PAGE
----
Buses are a great option for getting across town or in the small parts of Manhattan where the subway doesn’t run (parts of the West Village East Village, Midtown East near the United Nations and the Eastern fringe of the Upper East Side).

Citi Bike is fast becoming my favourite way to get around the city when the weather is nice. It’s so easy to rent a Citi Bike and by following the marked bike lanes is a lot quicker than walking and you get to see everything that is great about New York. One word of warning, if you are planning on dropping your bike off at a station in a popular tourist area always know where a back-up station, in case the one you are planning on returning to is full.

If you’re flexible you can spend almost no time at all waiting in line to go up the Empire State Building

5. Time your visits to museums and attractions in New York

New York is the city that never sleeps and its attractions and museums take full advantage of this. Don’t assume just because it is a weekday that you will not encounter any lines or crowds. Some of the most popular tourist attractions are busy year round so planning is crucial. Take note of the closing time of the attraction or museum as you maybe able to visit first thing in the morning or late at night.

For example the Empire State Building is open until 2am each day, with the last elevator ride up at 1:15am. As you would imagine outside of school holidays the crowds do drop significantly which is great for Australians who are travelling during our Summer holidays as most US schools go back in the second week of January, leave 2 – 3 weeks of our longest holiday to enjoy less crowds in New York.

6. Rest up early to dance the night away

If you want to experience the New York nightlife scene and want to head to the trendiest bars and clubs, and want to find your groove to the best beats in town, don’t get too excited and turn up too early. Most of New York’s best clubs and bars don’t get busy until about 11pm, partly due to the fact that they are allowed to stay open until 4am.

If you have had a big day of sightseeing, shopping or just soaking up everything New York has to offer, head back to your hotel, grab a couple of hours sleep to recharge and then make the New York club’s your own playground for a night you won’t forget.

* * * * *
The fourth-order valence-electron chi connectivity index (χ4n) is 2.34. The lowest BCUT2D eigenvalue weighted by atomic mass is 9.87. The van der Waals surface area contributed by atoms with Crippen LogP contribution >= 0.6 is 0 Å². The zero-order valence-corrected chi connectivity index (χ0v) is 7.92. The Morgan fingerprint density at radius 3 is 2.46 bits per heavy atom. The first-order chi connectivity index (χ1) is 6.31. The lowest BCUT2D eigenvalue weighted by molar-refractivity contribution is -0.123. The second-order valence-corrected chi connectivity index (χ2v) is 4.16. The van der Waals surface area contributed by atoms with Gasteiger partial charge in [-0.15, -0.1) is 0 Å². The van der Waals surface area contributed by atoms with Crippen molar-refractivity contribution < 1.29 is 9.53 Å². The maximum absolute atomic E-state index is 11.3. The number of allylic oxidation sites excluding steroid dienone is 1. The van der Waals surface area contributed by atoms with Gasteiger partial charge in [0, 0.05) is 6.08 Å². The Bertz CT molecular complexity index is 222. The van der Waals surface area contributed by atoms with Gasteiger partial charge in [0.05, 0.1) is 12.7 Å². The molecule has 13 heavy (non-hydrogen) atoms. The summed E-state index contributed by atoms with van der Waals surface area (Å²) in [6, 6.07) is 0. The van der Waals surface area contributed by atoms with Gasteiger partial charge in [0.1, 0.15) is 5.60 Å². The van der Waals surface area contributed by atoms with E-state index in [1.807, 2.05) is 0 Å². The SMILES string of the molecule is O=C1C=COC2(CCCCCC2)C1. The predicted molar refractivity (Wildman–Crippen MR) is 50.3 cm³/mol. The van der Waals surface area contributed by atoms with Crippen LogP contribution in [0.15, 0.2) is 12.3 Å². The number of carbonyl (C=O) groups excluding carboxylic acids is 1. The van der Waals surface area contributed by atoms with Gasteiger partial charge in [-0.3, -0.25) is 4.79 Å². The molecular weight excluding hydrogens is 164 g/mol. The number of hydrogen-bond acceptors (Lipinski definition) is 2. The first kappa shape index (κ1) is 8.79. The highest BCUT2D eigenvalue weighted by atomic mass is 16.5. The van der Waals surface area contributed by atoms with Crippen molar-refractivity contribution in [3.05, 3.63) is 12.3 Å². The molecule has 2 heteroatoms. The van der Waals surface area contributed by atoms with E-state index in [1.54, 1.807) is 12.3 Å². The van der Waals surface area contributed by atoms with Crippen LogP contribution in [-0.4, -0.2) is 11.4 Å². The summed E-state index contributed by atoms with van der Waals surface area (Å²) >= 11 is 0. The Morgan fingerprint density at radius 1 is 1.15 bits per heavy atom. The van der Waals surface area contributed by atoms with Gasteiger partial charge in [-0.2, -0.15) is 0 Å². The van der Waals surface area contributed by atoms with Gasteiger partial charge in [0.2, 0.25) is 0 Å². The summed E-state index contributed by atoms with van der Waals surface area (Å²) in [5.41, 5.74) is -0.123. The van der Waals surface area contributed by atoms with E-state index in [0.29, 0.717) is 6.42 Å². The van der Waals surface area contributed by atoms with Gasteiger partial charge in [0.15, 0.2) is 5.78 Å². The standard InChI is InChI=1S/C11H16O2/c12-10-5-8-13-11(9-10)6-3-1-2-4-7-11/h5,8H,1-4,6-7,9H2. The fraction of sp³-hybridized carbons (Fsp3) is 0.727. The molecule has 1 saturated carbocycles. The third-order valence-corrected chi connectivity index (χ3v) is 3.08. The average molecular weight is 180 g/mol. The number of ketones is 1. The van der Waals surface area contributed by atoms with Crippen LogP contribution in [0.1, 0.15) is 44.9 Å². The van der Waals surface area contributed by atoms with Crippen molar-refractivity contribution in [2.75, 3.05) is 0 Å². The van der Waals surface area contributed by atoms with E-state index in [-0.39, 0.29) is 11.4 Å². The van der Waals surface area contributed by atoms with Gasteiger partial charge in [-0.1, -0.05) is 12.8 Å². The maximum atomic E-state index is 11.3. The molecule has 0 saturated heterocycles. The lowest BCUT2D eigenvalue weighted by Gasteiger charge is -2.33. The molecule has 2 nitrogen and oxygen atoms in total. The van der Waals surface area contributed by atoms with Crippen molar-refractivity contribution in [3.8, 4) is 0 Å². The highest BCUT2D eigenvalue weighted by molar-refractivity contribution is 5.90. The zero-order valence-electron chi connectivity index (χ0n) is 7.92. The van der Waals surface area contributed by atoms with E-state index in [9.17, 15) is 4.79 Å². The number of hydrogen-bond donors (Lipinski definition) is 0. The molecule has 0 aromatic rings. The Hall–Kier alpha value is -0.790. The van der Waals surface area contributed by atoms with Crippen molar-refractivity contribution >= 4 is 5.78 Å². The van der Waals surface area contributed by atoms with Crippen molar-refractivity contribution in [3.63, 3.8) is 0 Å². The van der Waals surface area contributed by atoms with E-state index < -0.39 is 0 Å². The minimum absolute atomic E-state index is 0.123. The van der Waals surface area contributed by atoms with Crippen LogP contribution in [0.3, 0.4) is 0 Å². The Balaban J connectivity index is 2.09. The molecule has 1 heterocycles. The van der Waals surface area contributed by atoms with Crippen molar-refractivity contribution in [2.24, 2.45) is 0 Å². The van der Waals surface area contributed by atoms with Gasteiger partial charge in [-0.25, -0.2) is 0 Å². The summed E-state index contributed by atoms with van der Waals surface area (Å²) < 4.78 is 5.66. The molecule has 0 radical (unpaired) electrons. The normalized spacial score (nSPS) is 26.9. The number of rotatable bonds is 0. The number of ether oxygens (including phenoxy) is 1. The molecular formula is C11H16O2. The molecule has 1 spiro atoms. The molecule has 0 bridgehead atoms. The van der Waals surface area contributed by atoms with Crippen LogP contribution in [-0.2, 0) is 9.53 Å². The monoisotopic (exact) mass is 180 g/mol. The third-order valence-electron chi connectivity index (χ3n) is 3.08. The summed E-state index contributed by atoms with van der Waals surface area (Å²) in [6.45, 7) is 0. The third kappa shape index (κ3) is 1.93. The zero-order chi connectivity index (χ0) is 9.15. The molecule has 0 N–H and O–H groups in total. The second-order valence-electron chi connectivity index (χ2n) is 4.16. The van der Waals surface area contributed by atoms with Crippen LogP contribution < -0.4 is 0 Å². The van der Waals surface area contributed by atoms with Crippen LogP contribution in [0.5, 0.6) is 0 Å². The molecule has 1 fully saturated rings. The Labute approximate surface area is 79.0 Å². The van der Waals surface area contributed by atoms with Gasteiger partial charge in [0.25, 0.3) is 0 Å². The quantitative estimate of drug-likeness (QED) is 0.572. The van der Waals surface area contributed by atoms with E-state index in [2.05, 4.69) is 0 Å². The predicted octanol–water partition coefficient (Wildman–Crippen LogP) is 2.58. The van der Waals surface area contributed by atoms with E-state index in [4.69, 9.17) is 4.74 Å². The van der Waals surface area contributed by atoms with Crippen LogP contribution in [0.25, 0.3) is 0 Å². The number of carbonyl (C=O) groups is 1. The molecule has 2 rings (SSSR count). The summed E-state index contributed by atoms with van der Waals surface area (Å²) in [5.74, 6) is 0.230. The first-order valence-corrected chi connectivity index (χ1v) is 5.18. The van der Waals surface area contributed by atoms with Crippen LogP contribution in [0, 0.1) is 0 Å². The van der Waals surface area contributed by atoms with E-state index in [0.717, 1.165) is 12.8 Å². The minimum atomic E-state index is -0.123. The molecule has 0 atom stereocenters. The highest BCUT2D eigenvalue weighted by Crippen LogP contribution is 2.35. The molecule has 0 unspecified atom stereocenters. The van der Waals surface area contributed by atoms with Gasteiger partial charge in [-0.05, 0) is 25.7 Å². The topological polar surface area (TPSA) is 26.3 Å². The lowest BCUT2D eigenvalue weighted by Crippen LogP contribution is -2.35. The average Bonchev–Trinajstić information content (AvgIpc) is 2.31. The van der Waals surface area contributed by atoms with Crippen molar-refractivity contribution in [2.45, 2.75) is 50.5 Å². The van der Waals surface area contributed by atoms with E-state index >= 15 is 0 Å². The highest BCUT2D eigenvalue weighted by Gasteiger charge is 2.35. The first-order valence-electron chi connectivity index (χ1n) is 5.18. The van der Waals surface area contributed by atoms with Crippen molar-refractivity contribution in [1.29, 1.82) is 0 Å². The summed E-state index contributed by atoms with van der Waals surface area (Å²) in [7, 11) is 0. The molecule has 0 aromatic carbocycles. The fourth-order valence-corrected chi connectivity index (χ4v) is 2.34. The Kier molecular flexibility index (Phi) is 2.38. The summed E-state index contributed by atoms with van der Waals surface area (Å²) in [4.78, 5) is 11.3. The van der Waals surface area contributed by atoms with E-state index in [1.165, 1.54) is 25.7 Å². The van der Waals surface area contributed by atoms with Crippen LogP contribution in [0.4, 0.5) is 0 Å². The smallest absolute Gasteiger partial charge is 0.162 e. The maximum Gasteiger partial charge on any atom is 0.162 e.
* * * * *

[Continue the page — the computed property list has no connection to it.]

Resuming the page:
Understanding New York’s street signs will make your trip much easier

7. Pack your most comfortable shoes and get walking

There is just something about being on the streets of New York for the first time. It all seems so familiar and exciting. From the countless TV shows and movies to which New York has played the backdrop you will find a sense of familiarity around every corner. It is for this reason you will want to get out and explore as much of it as possible. VisitingNewYork.com.au recommends packing your most comfortable shoes and start pounding the pavement – get out there and find your favourite New York spot, and your own New York story to tell jelous friends and family when you get home.

Yankee Stadium in the Bronx is just one of the many great options outside of Manhattan

8. There is more to New York than just Manhattan

Without a doubt when Australians think of New York, undoubtedly they think of Manhattan, and rightly so, having most of the hotels, attractions, tours, museums and famous faces, but that doesn’t mean you have to spend all your time solely in Manhattan. If time allows spend some time in the other Boroughs that make up New York.

Whether it be the Bronx Zoo or taking a tour of the famed Yankee Stadium to spending an afternoon in New York’s trendiest suburbs of DUMBO (Down Under the Manhattan Bridge Overpass) or Williamsburg in Brooklyn. Want to catch an NBA game at the Barclay’s Center or catching a game of Ice Hockey and cheering on the New York Islanders there is plenty to do in Brooklyn, and of course there is always the famous Coney Island on Brooklyn’s coast line which is perfect on a hot Summer’s day.

A visit to New York seems to be on almost every Australian’s bucket list, and if you are lucky enough to have the opportunity to visit this amazing city make the most of the time you have and don’t fall into tourist traps that others have before.

If you have any questions about your upcoming trip to New York and want an unbiased recommendation on what to see or do use our Ask a Question service and I’ll answer your question(s) personally.


Please enter your comment!
Please enter your name here